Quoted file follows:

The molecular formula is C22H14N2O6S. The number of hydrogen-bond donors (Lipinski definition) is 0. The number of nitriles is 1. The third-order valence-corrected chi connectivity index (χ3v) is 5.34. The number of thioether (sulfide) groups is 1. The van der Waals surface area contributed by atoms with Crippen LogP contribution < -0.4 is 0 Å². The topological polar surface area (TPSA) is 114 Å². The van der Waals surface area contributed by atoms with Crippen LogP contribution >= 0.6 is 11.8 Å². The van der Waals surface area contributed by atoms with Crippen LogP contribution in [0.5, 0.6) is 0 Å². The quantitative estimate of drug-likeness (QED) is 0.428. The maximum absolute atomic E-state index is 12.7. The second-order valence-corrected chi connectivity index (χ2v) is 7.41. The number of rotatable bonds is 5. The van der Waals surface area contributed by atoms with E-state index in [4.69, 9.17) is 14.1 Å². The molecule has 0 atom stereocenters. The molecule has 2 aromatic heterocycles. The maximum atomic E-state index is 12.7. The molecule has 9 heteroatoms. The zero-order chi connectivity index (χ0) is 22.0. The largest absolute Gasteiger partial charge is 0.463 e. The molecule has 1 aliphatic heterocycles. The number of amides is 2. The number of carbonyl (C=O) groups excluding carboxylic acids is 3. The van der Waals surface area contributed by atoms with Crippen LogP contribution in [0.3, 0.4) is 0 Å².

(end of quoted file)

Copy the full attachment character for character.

The molecular formula is C22H14N2O6S. The number of hydrogen-bond donors (Lipinski definition) is 0. The number of nitriles is 1. The third-order valence-corrected chi connectivity index (χ3v) is 5.34. The number of thioether (sulfide) groups is 1. The van der Waals surface area contributed by atoms with Crippen LogP contribution < -0.4 is 0 Å². The topological polar surface area (TPSA) is 114 Å². The van der Waals surface area contributed by atoms with Crippen LogP contribution >= 0.6 is 11.8 Å². The van der Waals surface area contributed by atoms with Crippen LogP contribution in [0.5, 0.6) is 0 Å². The quantitative estimate of drug-likeness (QED) is 0.428. The maximum absolute atomic E-state index is 12.7. The second-order valence-corrected chi connectivity index (χ2v) is 7.41. The number of rotatable bonds is 5. The van der Waals surface area contributed by atoms with E-state index in [4.69, 9.17) is 14.1 Å². The molecule has 0 atom stereocenters. The molecule has 2 aromatic heterocycles. The maximum atomic E-state index is 12.7. The molecule has 9 heteroatoms. The zero-order chi connectivity index (χ0) is 22.0. The largest absolute Gasteiger partial charge is 0.463 e. The molecule has 1 aliphatic heterocycles. The number of amides is 2. The number of carbonyl (C=O) groups excluding carboxylic acids is 3. The van der Waals surface area contributed by atoms with Crippen LogP contribution in [0.3, 0.4) is 0 Å².